Applied Statistics

Archives for November, 2009

Deciding the conclusion ahead of time

Mark Thoma links to a report by Michael Shear on a leaked memo from the U.S. Chamber of Commerce: The U.S. Chamber of Commerce and an assortment of national business groups opposed to President Obama’s health-care reform effort are collecting money to finance an economic study that could be used to portray the legislation as…

The other day I commented on an article by Peter Bancel and Roger Nelson that reported evidence that “the coherent attention or emotional response of large populations” can affect the output of quantum-mechanical random number generators. I was pretty dismissive of the article; in fact elsewhere I gave my post the title, “Some ESP-bashing red…

I’ve been ranting lately about how I don’t like the term “risk aversion,” and I was thinking it might help to bring up this post from last year: This discussion from Keynes (from Robert Skidelsky, linked from Steve Hsu) reminds me of a frustrating conversation I’ve sometimes had with economists regarding the concept of “risk…

A reporter contacted me to ask my impression of this article by Peter Bancel and Roger Nelson, which reports evidence that “the coherent attention or emotional response of large populations” can affect the output of quantum-mechanical random number generators. I spent a few minutes looking at the article, and, well, it’s about what you might…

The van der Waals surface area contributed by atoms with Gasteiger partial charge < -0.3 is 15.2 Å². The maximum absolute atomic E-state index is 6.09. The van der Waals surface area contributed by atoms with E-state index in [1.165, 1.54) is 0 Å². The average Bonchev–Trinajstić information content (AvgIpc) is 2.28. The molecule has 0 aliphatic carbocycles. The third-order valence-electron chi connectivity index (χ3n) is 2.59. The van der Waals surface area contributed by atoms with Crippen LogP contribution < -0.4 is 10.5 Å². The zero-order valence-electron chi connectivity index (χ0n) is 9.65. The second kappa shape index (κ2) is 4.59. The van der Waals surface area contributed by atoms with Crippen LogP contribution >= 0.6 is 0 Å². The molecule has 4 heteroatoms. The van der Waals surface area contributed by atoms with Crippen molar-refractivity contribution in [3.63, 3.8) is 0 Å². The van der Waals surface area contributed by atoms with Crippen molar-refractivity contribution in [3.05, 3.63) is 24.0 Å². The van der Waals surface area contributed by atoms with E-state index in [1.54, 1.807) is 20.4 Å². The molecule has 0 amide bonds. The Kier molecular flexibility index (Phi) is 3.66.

Steve Levitt links to this article by Will Dobbie and Roland Fryer on an educational innovation to improve the education of ethnic minority children. Dobbie and Fryer write: Harlem Children’s Zone (HCZ) is arguably the most ambitious social experiment to alleviate poverty of our time. We [Dobbie and Fryer] provide the first empirical test of…

Two countries separated etc etc

Jonathan Raban writes: For an English-born reader, America is written in a language deceptively similar to one’s own and full of pitfalls and ‘false friends’. The word nature, for instance, means something different here – so do community, class, friend, tradition, home (think of the implications beneath the surface of the peculiarly American phrase ‘He…

From blog commenter Lemmus comes this list of the 100 most visited Wikipedia pages in 2009. The thing that I find hard to believe is that the number of hits on most of these articles is so low. For example, if I google “World War II,” the Wikipedia entry comes up first. But according to…

Lowess is great

One of the discussants in Brain and Behavioral Sciences of Seth Roberts’s article on self-experimentation was by Martin Voracek and Maryanne Fisher. They had a bunch of negative things to say about self-experimentation, but as a statistician, I was struck by their concern about “the overuse of the loess procedure.” I think lowess (or loess)…

I just received the following auto-reply: I currently have no home internet service, and so may not be able to answer your message swiftly. Thank you for your patience. This is sort of funny, partly because of the implied expectation that everyone has home internet service, and partly because I send him the message at…

This graph that Brendan Nyhan posted the other day got some attention from my coblogger John Sides and others. For example, Kevin Drum describes the chart as “pretty cool” and writes, “I think I’m more interested in the placement of senators themselves. Democrats are almost all bunched into a single grouping, with only four outliers.…